Other Grammar Rules

Expressing a wish or a regret

The expressions 'I wish' and 'If only' are used in English to express wishes and regrets about things that may happen in the future or may have happened in the past.

Wish and ‘If only’ are both used to talk about regrets – things that we would like to change either about the past or the present.

Talking about the present

  • If only I didn’t have so much homework I could go to the concert tonight. She has a lot of homework and she can’t go to the concert.
  • I wish you didn’t live so far away.
  • I wish I knew what to do.

When we talk about present regrets, both wish and if only are followed by the past simple tense. The past tense emphasises that we are talking about something ‘unreal’.

Talking about the past

  • I wish I’d studied harder when I was at school. He didn’t study harder when he was at school.
  • I wish I hadn’t eaten all that chocolate. I feel sick.
  • If only I’d known you were coming.

Both wish and if only are followed by the past perfect tense when we talk about past regrets.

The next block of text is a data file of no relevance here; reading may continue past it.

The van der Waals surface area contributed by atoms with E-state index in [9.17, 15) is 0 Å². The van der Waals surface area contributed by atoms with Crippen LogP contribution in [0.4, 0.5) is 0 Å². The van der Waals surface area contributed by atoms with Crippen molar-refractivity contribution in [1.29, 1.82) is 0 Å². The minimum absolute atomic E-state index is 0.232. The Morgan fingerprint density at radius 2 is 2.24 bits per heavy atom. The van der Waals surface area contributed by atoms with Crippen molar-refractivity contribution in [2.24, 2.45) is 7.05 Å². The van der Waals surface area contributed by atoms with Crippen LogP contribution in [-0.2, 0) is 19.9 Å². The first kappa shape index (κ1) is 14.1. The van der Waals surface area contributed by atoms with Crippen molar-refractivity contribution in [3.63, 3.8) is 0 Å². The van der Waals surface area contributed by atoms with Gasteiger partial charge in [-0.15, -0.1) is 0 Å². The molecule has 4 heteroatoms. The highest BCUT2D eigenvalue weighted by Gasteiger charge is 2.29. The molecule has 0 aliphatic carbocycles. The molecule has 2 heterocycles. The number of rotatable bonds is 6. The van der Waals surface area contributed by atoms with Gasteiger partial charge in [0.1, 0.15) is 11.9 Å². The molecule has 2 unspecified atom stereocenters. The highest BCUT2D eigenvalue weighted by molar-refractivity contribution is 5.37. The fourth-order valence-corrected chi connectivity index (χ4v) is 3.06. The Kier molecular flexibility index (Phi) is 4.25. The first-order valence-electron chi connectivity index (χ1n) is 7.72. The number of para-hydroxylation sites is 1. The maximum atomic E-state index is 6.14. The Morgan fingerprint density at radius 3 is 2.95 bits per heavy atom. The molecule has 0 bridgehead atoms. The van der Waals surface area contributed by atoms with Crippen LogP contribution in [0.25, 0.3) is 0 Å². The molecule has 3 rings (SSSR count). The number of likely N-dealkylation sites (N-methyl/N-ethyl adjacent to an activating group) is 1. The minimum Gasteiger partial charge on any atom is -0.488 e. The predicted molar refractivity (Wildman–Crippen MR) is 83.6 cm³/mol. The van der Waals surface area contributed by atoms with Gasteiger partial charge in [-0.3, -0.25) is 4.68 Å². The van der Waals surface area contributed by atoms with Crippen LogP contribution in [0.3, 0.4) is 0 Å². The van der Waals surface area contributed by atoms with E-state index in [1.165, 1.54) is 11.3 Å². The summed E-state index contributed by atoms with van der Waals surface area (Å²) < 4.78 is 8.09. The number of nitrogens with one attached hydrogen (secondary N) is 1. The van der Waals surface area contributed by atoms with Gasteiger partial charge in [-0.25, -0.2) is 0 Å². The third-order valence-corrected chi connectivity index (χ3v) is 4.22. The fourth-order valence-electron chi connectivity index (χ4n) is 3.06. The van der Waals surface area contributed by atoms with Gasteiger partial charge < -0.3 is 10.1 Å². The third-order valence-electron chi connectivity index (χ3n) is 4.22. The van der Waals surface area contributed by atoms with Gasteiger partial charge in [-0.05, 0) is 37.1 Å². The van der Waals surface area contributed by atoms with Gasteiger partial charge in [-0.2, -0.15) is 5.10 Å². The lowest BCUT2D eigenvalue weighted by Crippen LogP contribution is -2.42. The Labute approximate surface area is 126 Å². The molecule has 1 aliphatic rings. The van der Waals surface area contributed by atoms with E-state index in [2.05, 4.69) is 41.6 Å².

Wish/if only and would

We use wish + would to talk about something in the present that we would like to change – usually something that we find annoying.

  • I wish you wouldn’t borrow my clothes without asking.
  • I wish it would rain. The garden really needs some water.
  • I wish you’d give up smoking. it’s really bad for you.

NB We can only use wish + would to talk about things we can’t change.

So I wish I wouldn’t eat so much chocolate is not possible although we can say I wish I didn’t eat so much chocolate.

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